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Amidst Exits, G-23 Raises Question of Congress's Internal Democracy, Faces Flak

The group of 23 leaders getting vocal on a lack of formal party leadership during a period of crisis prompted some Delhi Congress workers to protest at Sibal’s house.

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New Delhi: With Navjot Singh Sidhu’s latest rebellion – in which he abruptly resigned from the position of Punjab Pradesh Congress Committee chief – and the high-profile exits of former Goa chief minister Luizinho Faleiro and Assam leader Sushmita Dev from the party, the group of 23 senior leaders, or the ‘G-23‘, which had earlier demanded sweeping changes in the party leadership, has begun to assert itself, by raising its concerns with the media. 

On September 29, a day after Rahul Gandhi inducted Leftist leaders Jignesh Mevani and Kanhaiya Kumar into the party, senior leader and lawyer Kapil Sibal used the Congress crisis to ask in a press briefing, “In our party, at the moment, there is no president, so we don’t know who is taking these decisions. We know and yet, we don’t know.”

Sibal, one of the most prominent faces in the G-23, demanded an immediate meeting of the Congress Working Committee to decide the fate of elections to the post of the party president.

The elections were supposed to be held after July – the CWC took a decision to postpone the internal election in light of the assembly polls and the crisis induced by the second wave of the pandemic. However, two months later, no notice regarding the internal polls has been issued by the party.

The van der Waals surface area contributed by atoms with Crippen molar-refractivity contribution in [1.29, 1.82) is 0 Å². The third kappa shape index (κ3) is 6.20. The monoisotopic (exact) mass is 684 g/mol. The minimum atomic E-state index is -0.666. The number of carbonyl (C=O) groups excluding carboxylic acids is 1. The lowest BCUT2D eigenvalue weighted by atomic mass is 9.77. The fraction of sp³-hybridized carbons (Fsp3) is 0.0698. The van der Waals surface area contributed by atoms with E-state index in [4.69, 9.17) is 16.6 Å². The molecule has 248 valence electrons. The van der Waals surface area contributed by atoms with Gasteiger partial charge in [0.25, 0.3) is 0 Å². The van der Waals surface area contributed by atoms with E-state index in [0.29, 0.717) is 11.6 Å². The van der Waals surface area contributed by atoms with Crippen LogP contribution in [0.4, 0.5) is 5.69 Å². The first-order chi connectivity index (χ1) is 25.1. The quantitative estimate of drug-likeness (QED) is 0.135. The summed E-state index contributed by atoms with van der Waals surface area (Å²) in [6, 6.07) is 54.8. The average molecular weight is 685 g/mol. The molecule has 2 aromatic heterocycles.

‘Special ones’

Sibal’s intervention came soon after another G-23 leader, Ghulam Nabi Azad, wrote a letter to the party’s interim president Sonia Gandhi raising the same set of concerns.

In what was construed as a dig at Rahul Gandhi, who has recently been taking all decisions during the ongoing crisis in Punjab or factional rivalry in Chhattisgarh, Sibal said the G-23 group was still with the Congress unlike those the Gandhi family considered close but have now left the party.

Both Jyotiraditya Scindia and Jitin Prasada, once seen as part of the Rahul Gandhi coterie, have joined the Bharatiya Janata Party. Sibal said that the G-23 was an integral part of the grand old party but did not function as “yes men”, indicating that it will keep raising issues pertinent to the internal democracy in the party.

Also read: Why It Is Unjust to Hold Rahul Gandhi Responsible For Congress’s Plight

“It’s ironic that those who were their khasam khaas (special ones), they left them. And those people who they believed are not their special ones, they are standing with them today,” Sibal said, adding that he could not bear to see his party in the current situation.

“It breaks my heart,” he said, also chipping in with an input on the Punjab crisis – that the factional fight in the border state may be used by the “ISI and Pakistan” to its advantage. 

“One thing is clear, we are not Ji Huzoor 23…We will put forward our points, and will continue to do so. And we will repeat our demands,” Sibal said.

The G-23 raising its head during a period of crisis prompted some Delhi Congress workers to protest at Sibal’s house. The workers carried placards that read “get well soon” and shouted slogans of “Gaddaron, party chhoro (‘traitors leave the party’)”, “Leave the party! Come to your senses!” and “Rahul Gandhi Zindabad!”.